|William Chitham||30/05/2019 12:22:08|
|22 forum posts|
I am planning to build an electronic indexer, initially to make a 127-135 tooth compound gear for my Boxford. Am I right in thinking that the normal way for the programming to work is for the controller to divide 360 by the number of teeth, round the result to whatever number of discrete steps the stepper/drive ratio can manage and apply that repeatedly to the work on the assumption that the error will be insignificantly small? My concern is that the error is cumulative from tooth to tooth and therefore all delivered together on the last tooth. Furthermore the error is proportional to the diameter of the blank. Since I want to cut gears with lots of teeth, a comparitively large diameter and a prime number of teeth to boot the error is going to be enough to make the gear useless. For instance if the error per tooth is .01% then by the time I get to 135 teeth it will be 1.35%. The diameter is around 190mm, circumference approx 597mm so the cumulative error is going to be 8mm. I know many people have successfully built and used these things so I suppose there must be something wrong in my understanding of the principles, can anyone enlighten me?
|duncan webster||30/05/2019 12:54:43|
2293 forum posts
There was a thread on here before about this, in brief it's done by a bit of nifty integer arithmetic which keeps track of the error, and makes a move one step bigger or smaller now and again to compensate. Far and away the easiest is to use Silly Old Duffer's software and an Arduino. I can supply stripboard layout if you want to use a Nano cheaper than UNO and has soldered connections, more reliable than plug in)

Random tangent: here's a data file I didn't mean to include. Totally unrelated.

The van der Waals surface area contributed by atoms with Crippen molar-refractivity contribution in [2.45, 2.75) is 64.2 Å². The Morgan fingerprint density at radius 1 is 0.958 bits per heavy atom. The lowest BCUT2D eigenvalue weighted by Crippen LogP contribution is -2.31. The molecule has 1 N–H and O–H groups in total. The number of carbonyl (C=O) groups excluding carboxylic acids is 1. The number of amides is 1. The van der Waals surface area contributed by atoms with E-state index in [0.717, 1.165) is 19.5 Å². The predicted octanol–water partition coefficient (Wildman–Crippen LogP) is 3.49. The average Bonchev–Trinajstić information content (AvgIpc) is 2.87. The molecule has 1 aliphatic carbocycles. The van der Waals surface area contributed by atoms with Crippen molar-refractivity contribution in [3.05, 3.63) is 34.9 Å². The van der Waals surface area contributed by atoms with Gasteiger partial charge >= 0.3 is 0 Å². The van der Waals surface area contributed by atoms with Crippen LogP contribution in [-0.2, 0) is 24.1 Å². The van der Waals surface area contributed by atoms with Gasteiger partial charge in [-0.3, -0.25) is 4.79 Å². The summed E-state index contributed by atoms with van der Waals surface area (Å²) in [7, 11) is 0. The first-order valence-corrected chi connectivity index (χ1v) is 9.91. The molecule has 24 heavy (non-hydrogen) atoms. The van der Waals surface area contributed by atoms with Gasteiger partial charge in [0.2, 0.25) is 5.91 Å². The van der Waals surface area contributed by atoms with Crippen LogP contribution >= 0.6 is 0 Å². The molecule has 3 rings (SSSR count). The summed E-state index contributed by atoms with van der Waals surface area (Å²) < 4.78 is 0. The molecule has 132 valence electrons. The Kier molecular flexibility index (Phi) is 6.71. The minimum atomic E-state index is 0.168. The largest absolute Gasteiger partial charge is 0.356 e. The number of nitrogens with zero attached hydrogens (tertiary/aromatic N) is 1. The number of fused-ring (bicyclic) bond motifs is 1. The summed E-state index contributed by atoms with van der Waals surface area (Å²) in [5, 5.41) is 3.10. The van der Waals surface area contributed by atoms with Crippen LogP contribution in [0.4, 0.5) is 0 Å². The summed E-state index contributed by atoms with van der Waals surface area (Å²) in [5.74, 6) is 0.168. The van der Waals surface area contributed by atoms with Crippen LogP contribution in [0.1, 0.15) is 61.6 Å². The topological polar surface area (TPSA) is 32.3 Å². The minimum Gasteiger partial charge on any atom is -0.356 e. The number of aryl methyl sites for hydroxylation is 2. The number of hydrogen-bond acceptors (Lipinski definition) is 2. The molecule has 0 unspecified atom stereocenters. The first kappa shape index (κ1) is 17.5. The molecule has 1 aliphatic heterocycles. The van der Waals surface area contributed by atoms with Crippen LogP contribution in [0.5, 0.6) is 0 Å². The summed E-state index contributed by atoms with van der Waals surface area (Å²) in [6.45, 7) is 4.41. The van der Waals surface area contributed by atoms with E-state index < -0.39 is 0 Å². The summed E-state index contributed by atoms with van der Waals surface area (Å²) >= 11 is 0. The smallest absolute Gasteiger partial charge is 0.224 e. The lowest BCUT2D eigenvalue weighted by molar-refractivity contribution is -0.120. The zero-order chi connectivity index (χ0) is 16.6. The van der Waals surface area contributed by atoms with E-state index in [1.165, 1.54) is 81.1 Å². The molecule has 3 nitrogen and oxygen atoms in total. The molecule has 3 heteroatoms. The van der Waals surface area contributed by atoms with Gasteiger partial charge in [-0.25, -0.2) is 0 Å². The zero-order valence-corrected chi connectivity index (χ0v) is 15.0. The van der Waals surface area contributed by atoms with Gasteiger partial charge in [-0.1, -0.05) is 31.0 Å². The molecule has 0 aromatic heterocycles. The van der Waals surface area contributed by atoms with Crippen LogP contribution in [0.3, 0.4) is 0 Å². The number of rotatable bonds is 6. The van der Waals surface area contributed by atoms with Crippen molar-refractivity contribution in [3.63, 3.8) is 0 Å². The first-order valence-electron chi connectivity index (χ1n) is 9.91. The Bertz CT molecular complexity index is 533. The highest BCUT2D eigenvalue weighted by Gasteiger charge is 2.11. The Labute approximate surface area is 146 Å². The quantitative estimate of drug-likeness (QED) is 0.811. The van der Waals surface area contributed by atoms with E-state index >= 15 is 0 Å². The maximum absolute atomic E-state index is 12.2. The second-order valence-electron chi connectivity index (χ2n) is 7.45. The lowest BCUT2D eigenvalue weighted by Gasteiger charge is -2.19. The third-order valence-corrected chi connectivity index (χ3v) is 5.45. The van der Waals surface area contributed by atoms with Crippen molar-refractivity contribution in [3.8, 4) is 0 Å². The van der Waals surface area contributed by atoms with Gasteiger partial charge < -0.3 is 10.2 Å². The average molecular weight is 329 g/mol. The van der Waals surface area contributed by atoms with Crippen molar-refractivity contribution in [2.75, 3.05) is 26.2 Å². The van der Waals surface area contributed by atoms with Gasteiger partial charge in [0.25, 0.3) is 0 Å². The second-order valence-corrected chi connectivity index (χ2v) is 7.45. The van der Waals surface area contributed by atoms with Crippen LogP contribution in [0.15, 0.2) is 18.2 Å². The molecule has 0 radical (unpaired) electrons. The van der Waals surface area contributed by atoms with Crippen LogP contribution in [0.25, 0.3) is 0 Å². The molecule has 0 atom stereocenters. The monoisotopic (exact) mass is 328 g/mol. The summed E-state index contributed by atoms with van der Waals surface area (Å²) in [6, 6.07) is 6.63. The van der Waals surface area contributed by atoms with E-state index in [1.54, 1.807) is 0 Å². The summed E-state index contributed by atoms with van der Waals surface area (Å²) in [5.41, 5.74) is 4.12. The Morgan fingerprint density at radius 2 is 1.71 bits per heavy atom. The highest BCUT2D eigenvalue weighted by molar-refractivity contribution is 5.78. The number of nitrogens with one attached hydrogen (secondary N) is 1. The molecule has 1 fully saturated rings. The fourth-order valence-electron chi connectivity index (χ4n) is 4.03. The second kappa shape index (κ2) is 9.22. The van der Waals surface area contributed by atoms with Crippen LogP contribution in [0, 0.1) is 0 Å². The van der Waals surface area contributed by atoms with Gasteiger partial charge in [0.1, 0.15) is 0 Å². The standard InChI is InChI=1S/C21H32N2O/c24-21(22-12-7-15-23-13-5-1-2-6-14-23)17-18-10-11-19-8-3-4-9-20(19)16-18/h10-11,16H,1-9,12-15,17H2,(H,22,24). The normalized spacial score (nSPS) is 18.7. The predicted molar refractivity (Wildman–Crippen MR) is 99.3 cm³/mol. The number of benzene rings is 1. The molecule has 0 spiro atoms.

see my post of 15/04/2019 14:01, I can send more photos if you wish
4856 forum posts
The solution is to do each calculation individually ie calculate for 1/127, then 2/127, then 3/127.
If the fun is in making an electro-mechanical gizmo then go for it.
If you don't like electronics then go for an old school differential indexing device.
|Mike Crossfield||30/05/2019 13:43:58|
|194 forum posts|
I built Steve Ward’s excellent design of controller a few years ago. Very well documented and simple to build using a programmed PIC and pcb available from Steve at very low cost (Full kits also available). Regarding William’s original question, Steve answered this with respect to his own design in response to someone else’s question a few years ago. I quote:
“So basically internally it multiplies the number of divisions by the actual division its on then divides the result by the number of steps for a full circle - this gives it the nearest number of steps it needs to get to that division (doing the multiply first prevents loss of resolution although it means it needs 32 bit maths which is why the max steps per rev is 16 bit).
|John Haine||30/05/2019 13:49:16|
|2783 forum posts|
Even easier is to buy the indexer kit from "World of Ward". Processor comes ready programmed. Several posts elsewhere on this site about it. Photos of mine in my "Digital Dividing head" album.